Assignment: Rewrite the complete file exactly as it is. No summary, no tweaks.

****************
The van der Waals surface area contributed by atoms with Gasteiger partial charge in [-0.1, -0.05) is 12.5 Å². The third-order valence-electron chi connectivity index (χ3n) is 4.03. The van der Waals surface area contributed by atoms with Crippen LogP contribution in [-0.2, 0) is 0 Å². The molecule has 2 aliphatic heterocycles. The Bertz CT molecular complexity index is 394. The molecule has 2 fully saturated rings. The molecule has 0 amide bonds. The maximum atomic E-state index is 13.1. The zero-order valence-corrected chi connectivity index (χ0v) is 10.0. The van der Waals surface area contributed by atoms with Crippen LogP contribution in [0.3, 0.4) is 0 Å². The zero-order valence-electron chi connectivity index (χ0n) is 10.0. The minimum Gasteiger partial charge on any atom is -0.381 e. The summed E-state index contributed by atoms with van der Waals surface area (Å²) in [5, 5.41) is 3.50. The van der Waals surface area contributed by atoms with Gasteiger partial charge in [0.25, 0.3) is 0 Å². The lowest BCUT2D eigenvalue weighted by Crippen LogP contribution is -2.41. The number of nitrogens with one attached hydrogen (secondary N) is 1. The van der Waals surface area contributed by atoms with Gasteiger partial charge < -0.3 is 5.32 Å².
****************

The van der Waals surface area contributed by atoms with Gasteiger partial charge in [-0.1, -0.05) is 12.5 Å². The third-order valence-electron chi connectivity index (χ3n) is 4.03. The van der Waals surface area contributed by atoms with Crippen LogP contribution in [-0.2, 0) is 0 Å². The molecule has 2 aliphatic heterocycles. The Bertz CT molecular complexity index is 394. The molecule has 2 fully saturated rings. The molecule has 0 amide bonds. The maximum atomic E-state index is 13.1. The zero-order valence-corrected chi connectivity index (χ0v) is 10.0. The van der Waals surface area contributed by atoms with Crippen LogP contribution in [0.3, 0.4) is 0 Å². The zero-order valence-electron chi connectivity index (χ0n) is 10.0. The minimum Gasteiger partial charge on any atom is -0.381 e. The summed E-state index contributed by atoms with van der Waals surface area (Å²) in [5, 5.41) is 3.50. The van der Waals surface area contributed by atoms with Gasteiger partial charge in [0.25, 0.3) is 0 Å². The lowest BCUT2D eigenvalue weighted by Crippen LogP contribution is -2.41. The number of nitrogens with one attached hydrogen (secondary N) is 1. The van der Waals surface area contributed by atoms with Gasteiger partial charge < -0.3 is 5.32 Å².